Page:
In addition, the mechanics of how a player may receive his or her percentage of an agreed transfer fee are not entirely clear. Usually, as set out in my book Done Deal, transfer fees are paid in instalments; sometimes spread out over 2-4 years. Whilst a player may be entitled to say 20% of a £20m transfer fee (£4m), if the fee is paid by the buying club in four yearly instalments, the player will be waiting four years to receive his full contractual entitlement. Therefore, just as selling clubs are sometimes forward-funding future transfer fee instalments, it may be that players can either ‘piggy-back’ off club funding arrangements or independently forward-fund the percentage transfer fee that they are due.

It’s absolutely vital that players are given robust advice about the risks of having such clauses in their employment contracts and, perhaps more importantly, the consequences of entering into contracts giving away such future monies. FIFA and the national associations will need to consider how best to regulate to cover such eventualities. It may be as part of any FIFA TMS transaction or domestic equivalent system that players must declare that they are not providing any future transfer percentage they are due to a third party. Nevertheless, there is always a risk that the player will not understand the significance of such a declaration, which may mean trouble down the line.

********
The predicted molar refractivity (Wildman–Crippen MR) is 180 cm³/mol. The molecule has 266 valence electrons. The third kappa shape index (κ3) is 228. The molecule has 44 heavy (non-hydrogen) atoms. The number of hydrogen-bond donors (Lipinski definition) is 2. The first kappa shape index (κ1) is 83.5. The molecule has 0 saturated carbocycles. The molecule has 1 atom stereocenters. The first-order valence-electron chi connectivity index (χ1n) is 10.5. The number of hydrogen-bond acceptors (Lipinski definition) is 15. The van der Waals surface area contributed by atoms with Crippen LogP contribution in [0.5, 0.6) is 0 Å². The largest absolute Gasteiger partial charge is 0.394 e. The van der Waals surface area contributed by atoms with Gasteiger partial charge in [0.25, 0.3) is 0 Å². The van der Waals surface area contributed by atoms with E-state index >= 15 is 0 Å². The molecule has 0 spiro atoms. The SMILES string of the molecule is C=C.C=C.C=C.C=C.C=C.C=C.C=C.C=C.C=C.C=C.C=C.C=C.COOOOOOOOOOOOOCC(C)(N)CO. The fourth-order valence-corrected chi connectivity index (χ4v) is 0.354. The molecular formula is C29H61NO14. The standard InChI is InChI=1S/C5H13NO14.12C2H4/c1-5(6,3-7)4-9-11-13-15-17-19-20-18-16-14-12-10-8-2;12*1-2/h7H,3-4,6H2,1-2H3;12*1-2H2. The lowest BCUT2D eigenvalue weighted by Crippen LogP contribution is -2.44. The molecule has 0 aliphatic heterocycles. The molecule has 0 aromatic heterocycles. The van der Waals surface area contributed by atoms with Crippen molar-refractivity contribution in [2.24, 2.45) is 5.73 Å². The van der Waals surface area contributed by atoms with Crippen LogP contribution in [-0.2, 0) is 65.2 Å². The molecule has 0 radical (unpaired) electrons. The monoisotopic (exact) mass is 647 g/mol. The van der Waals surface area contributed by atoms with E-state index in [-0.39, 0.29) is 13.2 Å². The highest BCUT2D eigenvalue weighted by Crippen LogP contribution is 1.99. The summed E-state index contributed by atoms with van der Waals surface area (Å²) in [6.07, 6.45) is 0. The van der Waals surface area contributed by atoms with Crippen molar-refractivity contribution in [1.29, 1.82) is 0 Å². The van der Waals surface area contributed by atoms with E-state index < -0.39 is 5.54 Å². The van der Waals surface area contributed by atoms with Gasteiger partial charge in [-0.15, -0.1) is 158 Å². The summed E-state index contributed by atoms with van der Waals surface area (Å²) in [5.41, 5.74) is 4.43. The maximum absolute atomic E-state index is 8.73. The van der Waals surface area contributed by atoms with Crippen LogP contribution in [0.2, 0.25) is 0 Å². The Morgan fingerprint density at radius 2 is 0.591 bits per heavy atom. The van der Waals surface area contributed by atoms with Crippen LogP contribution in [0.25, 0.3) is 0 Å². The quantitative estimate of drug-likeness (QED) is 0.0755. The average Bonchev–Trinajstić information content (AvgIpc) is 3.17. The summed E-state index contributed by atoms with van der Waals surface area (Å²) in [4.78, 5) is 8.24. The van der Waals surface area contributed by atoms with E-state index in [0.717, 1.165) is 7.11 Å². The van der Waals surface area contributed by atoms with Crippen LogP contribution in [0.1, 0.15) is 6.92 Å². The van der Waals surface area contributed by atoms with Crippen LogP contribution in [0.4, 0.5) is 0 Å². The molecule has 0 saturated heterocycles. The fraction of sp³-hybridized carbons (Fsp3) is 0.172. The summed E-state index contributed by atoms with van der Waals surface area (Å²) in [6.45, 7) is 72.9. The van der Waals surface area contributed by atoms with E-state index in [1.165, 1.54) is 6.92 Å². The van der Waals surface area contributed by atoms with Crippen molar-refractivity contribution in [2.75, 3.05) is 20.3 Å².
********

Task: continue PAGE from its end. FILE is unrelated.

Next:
Conclusion

Players are once again in a strong position in club negotiations to request and receive future transfer fees. Nonetheless, it’s imperative that they are fully versed about the current TPI ban so that they understand the consequences of any ‘side deals’ they are requested or persuaded to sign. Such private agreements are a significant risk to the player and would likely lead to sanctions being imposed (perhaps including playing bans or significant fines). With such opportunity comes risk. Players need to beware.


[1] Article 18ter “No club or player shall enter into an agreement with a third party whereby a third party is being entitled to participate, either in full or in part, in compensation payable in relation to the future transfer of a player from one club to another, or is being assigned any rights in relation to a future transfer or transfer compensation.”

[2] Previous definition:

“Third party: a party other than the two clubs transferring a player from one to the other, or any previous club, with which the player has been registered.”

New Definition 14 (RSTP June 2019 Ed.)

“Third party: a party other than the player being transferred, the two clubs transferring the player from one to the other, or any previous club, with which the player has been registered.”